The influence of visual working memory on correspondence in the Ternus display
16.504, Friday, May 10, 5:30 - 8:00 pm, Vista Ballroom
Elisabeth Hein1, Andrew Hollingworth2, Cathleen M Moore2; 1Department of Psychology, Universty of Tübingen, 2Department of Psychology, University of Iowa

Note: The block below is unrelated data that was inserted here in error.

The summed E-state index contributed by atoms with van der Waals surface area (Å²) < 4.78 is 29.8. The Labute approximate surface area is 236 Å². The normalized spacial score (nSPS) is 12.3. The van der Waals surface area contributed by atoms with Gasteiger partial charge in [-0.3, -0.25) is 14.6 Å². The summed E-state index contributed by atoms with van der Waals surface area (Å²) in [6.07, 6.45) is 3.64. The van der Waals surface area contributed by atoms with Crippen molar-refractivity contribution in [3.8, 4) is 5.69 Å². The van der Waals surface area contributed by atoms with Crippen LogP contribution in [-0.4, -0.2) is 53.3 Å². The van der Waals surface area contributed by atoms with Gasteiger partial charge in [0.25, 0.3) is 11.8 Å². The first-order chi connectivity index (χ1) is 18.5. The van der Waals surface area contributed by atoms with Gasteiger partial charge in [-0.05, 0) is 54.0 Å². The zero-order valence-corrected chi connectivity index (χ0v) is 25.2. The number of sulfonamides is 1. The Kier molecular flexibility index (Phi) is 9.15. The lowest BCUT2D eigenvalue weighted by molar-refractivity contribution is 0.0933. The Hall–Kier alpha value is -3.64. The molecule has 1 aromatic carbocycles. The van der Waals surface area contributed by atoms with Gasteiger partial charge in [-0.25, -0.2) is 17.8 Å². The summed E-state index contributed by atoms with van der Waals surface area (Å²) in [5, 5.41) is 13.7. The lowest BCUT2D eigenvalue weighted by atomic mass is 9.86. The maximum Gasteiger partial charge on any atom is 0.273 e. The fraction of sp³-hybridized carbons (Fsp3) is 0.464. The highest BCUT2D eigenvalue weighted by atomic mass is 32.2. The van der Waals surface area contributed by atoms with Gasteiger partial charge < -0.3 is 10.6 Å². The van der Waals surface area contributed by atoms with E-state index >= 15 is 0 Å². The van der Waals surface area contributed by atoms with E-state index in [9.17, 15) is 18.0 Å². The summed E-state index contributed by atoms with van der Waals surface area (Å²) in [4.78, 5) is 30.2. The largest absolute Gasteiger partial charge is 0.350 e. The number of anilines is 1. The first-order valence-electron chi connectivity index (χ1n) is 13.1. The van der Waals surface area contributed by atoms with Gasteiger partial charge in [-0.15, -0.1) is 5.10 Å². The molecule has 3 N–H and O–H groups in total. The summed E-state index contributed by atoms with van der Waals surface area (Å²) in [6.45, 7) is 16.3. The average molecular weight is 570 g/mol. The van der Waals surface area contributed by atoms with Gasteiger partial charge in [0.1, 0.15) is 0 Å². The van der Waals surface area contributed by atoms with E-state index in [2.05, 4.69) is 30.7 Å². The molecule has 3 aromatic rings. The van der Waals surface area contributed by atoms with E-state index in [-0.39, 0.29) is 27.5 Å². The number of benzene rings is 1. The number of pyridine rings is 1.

Introduction: Surface feature continuity plays an important role in the perception of an object as a single, persisting entity across change and disruption. For example, color can be used to establish object correspondence across motion, occlusion, and eye movements. However, the underlying mechanisms of feature-based object correspondence are not well understood. Here, we tested the hypothesis that visual working memory (VWM) maintains feature information used to solve the correspondence problem under conditions of ambiguous apparent motion. Method: We used the Ternus display, in which three adjacent discs were presented. After a variable inter-stimulus interval (ISI), the discs were shifted horizontally by one position. Across displays, the correspondence among discs was ambiguous. The discs could be perceived as moving together as a group (group motion) or as one disc jumping across two stationary discs (element motion). Participants indicated the form of motion they perceived. To examine whether the content of VWM modulates the correspondence operation, the discs were assigned colors that could bias the percept either toward group motion or element motion. In addition, participants maintained a color in VWM to prepare for a memory test. The memory color matched either the color of the Ternus discs biasing group motion, the color of the discs biasing element motion, or neither. Results and conclusion: Consistent with previous studies, the proportion of group motion responses increased with increasing ISI. More importantly, the memory color influenced perceived motion. Relative to the no-match baseline, observers were more likely to perceive element motion when the memory color matched the element bias and more likely to perceive group motion when the memory color matched the group bias. These results suggest that feature-based object correspondence is mediated by the content of visual working memory.